Bill Mowry is a veteran staff member with The Navigators. He has a masters in adult education from Ohio State and is a published author in the areas of education, learning, discipleship, and leadership. Bill and his wife, Peggy, live in Columbus, Ohio, and serve with The Navigators Church Ministries. His passion is to create ministry cultures where people are relationally doing the Great Commission, one person at a time.
Disciple!: Your book is titled, The Ways of the Alongsider. Where did that descriptor originate? Describe for us just what an “alongsider” entails.
Bill Mowry: It occurred to me that while the Gospels talk about disciples, there is little or no reference to that term in the epistles. The model we see in the early church was one of “one another”—individuals coming alongside others to help follow Christ whole-heartedly. Rather than a hierarchy of teacher and student, it’s an emphasis on two adults in relationship where one is intentionally helping the other to follow Jesus.
D!: In the book, you say that you want to change how people think about disciplemaking. What do you consider to be the biggest misconception about making disciples?
Bill: A pastor I worked with was teaching a class on discipleship and one of the adults in the class said, “I don’t think I could ever be a disciplemaker. I could never stand in front of a class and teach like you do.” In this man’s mind, that’s what making disciples looked like and it was something only professionals or particularly gifted people can do. That’s a huge—and common—misconception. And a lot of people think discipleship needs to be complicated. It doesn’t.
D!: So, how does the “alongsider” approach differ?
Bill: That pastor understood that making disciples isn’t just for the professionals. So he asked the class, “How many of you think you could build a solid relationship with another person, read the Bible with them, ask him good questions about his life and what the Bible says about how to live, and encourage that person in applying the truth of Scripture to his life?” Every person in that class thought they could do that.
D!: It’s intriguing that the book focuses on the ways of the “alongsider”—rather than the secrets, the skills, or the methods. Was this intentional?
Bill: It’s very intentional! There should be a certain “way” about those who follow Jesus. Discipleship is relational. An “alongsider” builds authentic, transparent relationships with others in which both parties are vulnerable. The things we pass on aren’t “secrets”—they’re available to anyone. It’s not primarily about methods, either. Discipleship is about helping others discover what the Scriptures say and asking good questions that encourage people to respond to the Spirit.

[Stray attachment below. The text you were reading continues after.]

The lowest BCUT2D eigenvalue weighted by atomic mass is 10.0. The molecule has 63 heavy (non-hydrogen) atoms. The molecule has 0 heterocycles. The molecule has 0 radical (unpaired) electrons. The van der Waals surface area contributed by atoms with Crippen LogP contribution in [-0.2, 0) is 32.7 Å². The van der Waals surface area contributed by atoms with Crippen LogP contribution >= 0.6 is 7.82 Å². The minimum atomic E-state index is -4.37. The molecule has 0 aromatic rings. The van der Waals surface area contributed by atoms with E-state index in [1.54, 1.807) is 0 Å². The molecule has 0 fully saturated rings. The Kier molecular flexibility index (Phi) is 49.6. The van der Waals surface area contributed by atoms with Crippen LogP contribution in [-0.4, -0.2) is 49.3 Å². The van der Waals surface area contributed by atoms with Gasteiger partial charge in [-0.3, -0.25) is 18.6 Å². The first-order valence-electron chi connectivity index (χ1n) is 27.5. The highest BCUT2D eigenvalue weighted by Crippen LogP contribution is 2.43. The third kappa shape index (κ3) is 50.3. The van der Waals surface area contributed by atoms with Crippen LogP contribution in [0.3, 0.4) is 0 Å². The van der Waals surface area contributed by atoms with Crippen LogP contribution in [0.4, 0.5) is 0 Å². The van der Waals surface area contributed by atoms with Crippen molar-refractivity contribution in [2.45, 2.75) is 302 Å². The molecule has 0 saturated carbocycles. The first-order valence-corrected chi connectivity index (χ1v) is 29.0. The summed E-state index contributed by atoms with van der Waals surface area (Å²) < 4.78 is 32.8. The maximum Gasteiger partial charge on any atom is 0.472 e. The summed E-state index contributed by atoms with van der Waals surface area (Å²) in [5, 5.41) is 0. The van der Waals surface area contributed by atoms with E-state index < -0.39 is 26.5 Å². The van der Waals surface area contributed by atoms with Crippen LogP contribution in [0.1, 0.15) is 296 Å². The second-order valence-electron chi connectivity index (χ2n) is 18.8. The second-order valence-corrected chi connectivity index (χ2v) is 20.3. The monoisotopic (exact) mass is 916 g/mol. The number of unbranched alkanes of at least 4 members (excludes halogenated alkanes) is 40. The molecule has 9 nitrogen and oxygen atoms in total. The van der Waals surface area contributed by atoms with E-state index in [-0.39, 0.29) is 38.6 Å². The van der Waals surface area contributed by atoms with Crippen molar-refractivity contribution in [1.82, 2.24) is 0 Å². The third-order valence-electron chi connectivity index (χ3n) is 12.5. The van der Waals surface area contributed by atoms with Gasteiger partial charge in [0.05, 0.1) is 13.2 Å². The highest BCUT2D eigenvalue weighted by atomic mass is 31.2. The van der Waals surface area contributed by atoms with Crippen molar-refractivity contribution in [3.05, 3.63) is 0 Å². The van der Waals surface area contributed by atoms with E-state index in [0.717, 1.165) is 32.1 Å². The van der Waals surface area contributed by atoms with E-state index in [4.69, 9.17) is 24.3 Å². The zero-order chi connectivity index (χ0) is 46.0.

D!: What do you think is the single most important thing someone can learn from working through the material in this book?
Bill: Two things stand out to me. First, I want to change the image people have of discipleship. I want to move it from the picture of a ministry professional or a classroom to an alongsider who makes disciples in life2life ways. Second, people will learn some practical skills that will enhance their disciplemaking ministry. The book will help them learn how to build authentic relationships, ask powerful questions, read the Bible with others, and start discipleship conversations. The Ways of the Alongsider is more than a book to read or a study to complete. It’s about how to create a new way of life—the life of an alongsider.
Disciplemaking for the Rest of Us
Jesus charged His disciples to “go and make disciples.” But being a disciple of Jesus involves much more than simply doing Bible study or completing the curriculum of some “discipleship program.” That’s why The Ways of the Alongsider is more than simply a Bible study. It’s a guide to learning and developing “life-to-life” skills that are essential for making disciples.
The Ways of the Alongsider paints a fresh picture of disciplemaking that makes it clear that this vital ministry isn’t just the domain of ministry professionals. Making disciples and participating in the Great Commission is something every follower of Jesus can do. The 10 chapters in this guide are packed with Bible studies, creative assignments, and challenging reflection questions that tackle topics such as authenticity, transparency, vulnerability—and other relationship issues that you won’t find in most “discipleship” curriculum.